A few weeks ago I was using one of my favorite knives in the kitchen which had just come back from being professionally sharpened. I love this knife and it had a razor edge on it. Mr. Moon, handing it over to me when he brought it home from the kitchen supply store where it had been sharpened said, "Don't show me if you cut yourself."
I scoffed, as one does. Who me? Cut myself?
Okay, okay, it has happened before. What person who has spent any real time in a kitchen hasn't got a knife or burn scar or two? It's practically a badge of honor.
Still, I was not expecting to do what I did the very night the knife was back in my kitchen. I'd made supper, we'd eaten, and I was cleaning up when the I picked up the knife from the cutting board (not the knife you see above) and it slipped out of my hand, fell to the floor, and stabbed my leg just above the ankle on its way down.
I have no idea how that was even possible. And yet- there I was, shocked and with a rather gaping knife wound in my leg that was just starting to fill with blood. I had a band-aid stretched tightly across that thing in seconds because not unlike Mr. Moon, I did not want to see it either. Later on that night I put some of that liquid bandage super glue on it and realized that if I was a normal human, I'd probably get stitches. It wasn't a long cut, but a deep one.
It's still not quite healed.
Anyway, today I chopped one of our large sweet potatoes to go into the creamy cashew butternut squash soup that I love so much. I always add sweet potatoes to it and with our nice huge garden ones, one will do for sure. I did not cut myself. The kitchen smells delicious because the soup has all the good spices in it- cumin and turmeric, coriander and fresh grated ginger, curry powder, (sorry Boud, I buy mine, I don't make it), onions and garlic, too, of course. The vegetables have all cooked to tenderness and now all I have to do is puree them and the cashews and add the coconut milk.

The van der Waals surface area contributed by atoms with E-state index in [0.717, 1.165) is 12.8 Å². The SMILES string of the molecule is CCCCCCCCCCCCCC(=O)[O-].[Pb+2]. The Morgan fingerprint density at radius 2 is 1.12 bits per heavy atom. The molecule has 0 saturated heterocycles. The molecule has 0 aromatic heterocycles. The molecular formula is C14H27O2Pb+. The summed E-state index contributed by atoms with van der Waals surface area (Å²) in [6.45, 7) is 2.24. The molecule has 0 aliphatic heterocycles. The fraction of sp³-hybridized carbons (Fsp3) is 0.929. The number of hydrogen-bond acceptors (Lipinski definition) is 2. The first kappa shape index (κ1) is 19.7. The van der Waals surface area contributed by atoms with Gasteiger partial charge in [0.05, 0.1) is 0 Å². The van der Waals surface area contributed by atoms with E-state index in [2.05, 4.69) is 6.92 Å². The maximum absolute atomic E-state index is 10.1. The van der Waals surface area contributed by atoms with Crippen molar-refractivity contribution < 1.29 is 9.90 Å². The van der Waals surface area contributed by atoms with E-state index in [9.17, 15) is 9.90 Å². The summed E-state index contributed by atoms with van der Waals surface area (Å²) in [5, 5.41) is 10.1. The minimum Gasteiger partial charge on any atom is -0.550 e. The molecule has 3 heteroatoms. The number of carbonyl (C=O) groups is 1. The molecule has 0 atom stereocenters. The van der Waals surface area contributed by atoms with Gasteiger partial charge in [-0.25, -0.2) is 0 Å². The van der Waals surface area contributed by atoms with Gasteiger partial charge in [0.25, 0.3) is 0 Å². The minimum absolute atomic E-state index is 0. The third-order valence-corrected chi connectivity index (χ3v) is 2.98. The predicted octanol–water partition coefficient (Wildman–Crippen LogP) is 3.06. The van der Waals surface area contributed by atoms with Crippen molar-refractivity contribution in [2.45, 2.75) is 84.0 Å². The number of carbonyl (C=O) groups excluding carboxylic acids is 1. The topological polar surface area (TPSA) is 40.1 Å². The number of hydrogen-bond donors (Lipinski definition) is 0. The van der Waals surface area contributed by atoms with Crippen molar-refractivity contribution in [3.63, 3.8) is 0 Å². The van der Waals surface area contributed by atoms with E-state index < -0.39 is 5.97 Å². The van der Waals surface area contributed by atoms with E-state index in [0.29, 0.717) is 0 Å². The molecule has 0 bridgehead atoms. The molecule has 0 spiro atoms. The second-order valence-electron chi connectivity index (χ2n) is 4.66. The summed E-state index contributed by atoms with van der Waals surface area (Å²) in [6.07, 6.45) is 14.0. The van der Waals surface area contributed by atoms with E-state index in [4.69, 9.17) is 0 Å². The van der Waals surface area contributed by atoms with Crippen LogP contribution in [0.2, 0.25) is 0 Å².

My first alone night's supper.
I made a big breakfast this morning for the hunter who was about to get on the road. He had joked about me making him biscuits this morning and so I did. He didn't even give me his usual, "Oh, I'll just eat cereal," comment. He really did want those biscuits. We ate our breakfast on the porch and I held my hand on his knee as we ate. I'm going to miss that guy.
And he's off and here I am with my soup and my cats. Dang Maurice has already displayed her displeasure at his leaving by biting my hand. She is NOT happy. Mr. Moon has become hers, as far as she is concerned.
"You little bitch," I told her as she bolted off the table.
I did not mean to speak to her that way. It just came out. I do feel, however, that it was not an inappropriate thing to say under the circumstances.
Back in the olden days, when Mr. Moon would go off hunting and I had small children at home, it was not unusual for me to take the kids to the animal shelter to get another kitten to love. This was a very passive-aggressive act on my part, I admit. I am older and wiser and more placid now and do not feel the need to do things that say, "Well, I'll show him!"
Ha! He showed me by tolerating every cat I brought into the house. Perhaps not with great joy but grudging acceptance and eventual true sweetness.